One might ask, “Why is a faith-based hospital system denying religious exemptions?” and, “What about the denials constitutes discrimination?” Ascension has used nearly the same form letter in every denial across the system for all employees seeking exemption. Ascension used a global IT solutions company ServiceNow to process all of the exemption requests and claimed they reviewed each exemption on a case by case basis as the U.S. Equal Employment Opportunity Commission (EEOC) directs in section 12-IV-B-1. The form letters employees received stated, “Due to the nature of your role working directly with patients, it would pose an undue hardship on the organization to grant your religious exemption request because the vaccine is the most effective means to mitigate the risk to patient and workplace safety.” It is quite interesting that they used the term “undue hardship” as that is directly out of the EEOC section 12-IV-B-2. Form letters go a long way to instill trust in Ascension’s workforce that their cases were reviewed on a case by case basis. The form letters only continued when associates filed discrimination cases with Human Resources and received emails stating, “Thank you for raising your concerns. As you can imagine, due to the past 18 months and the severity of illness we have seen in connection with COVID, we conducted a thorough discernment regarding the circumstances under which we are able to grant exemption to vaccine requirements. This discernment included ensuring we act in compliance with the law.” Ascension doesn’t understand that a form letter is not a case-by-case response to anything.
It also doesn’t instill any trust when Ascension HR refuses to answer why there was no name or signature to the denial and will not give a name or physician that reviewed the cases. This complaint only came up when employees found out that ServiceNow reviewed the cases without anyone giving HIPAA consent to their medical or other information being given out to a third party. No one in the administration or HR has answered why employees who don’t want the jab are at any more of a risk described by the EEOC as “affecting more than a De Minimis cost,” when many co-workers have had breakthrough cases requiring time off work. Breakthrough cases have been well established as common, so why does Ascension refuse to answer to that issue? Possibly the most glaring discrimination issue was the requirement for employees to fill out a questionnaire justifying their faith and sincerely held religious beliefs. That questionnaire ended with the requirement for associates to select “yes” to agree to voluntary resignation if their exemption was denied. If this isn’t coercion, then what is? Now employees are beginning to feel harassed when they receive automated texts to their personal phones claiming that “Ascension is committed to a safe environment…” and “A dose is reserved for you on (date).” It is easy to see that Ascension has no appearance of caring for their employees’ rights or the letter of the law.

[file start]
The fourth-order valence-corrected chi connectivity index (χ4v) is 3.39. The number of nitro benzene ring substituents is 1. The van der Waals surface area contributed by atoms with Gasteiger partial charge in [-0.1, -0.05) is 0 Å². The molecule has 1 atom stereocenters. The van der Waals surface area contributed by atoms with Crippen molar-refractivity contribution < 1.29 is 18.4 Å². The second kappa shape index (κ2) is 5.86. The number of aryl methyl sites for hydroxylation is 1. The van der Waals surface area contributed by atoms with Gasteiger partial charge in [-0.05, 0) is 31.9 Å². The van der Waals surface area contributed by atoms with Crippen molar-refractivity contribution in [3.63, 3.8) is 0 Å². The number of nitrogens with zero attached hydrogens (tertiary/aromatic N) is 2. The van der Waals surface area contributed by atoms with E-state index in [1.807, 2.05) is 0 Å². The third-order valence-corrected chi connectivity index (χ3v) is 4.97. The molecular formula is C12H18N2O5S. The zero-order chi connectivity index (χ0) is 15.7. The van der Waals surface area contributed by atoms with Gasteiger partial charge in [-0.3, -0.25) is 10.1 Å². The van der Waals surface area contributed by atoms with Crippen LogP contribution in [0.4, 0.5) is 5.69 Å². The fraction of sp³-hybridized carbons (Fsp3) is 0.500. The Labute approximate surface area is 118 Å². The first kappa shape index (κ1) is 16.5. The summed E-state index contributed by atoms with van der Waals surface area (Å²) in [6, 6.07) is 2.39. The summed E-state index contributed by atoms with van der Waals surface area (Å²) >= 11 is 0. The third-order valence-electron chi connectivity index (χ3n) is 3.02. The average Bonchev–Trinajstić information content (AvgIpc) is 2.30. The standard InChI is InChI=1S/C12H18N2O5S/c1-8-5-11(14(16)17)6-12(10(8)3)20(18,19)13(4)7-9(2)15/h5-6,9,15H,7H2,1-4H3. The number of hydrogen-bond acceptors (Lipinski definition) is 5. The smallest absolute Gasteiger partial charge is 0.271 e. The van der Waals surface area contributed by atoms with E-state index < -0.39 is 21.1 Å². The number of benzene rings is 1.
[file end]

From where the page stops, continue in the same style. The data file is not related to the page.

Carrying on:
It is just as easy to see an EEOC case when there was a religious discrimination case for the flu vaccines in the last decade against St Vincent Medical Center in Erie, Pennsylvania, for six healthcare workers, four of whom were in direct patient care. The judge ruled that since St Vincent accepted medical exemptions, religious exemptions couldn’t cause undue harm. Even if you look to other EEOC cases recently, masking was considered an approved alternative to vaccines. Everyone knows that the one place you will still find masks, without a doubt, is in the hospital. So, could this be about CMS reimbursement?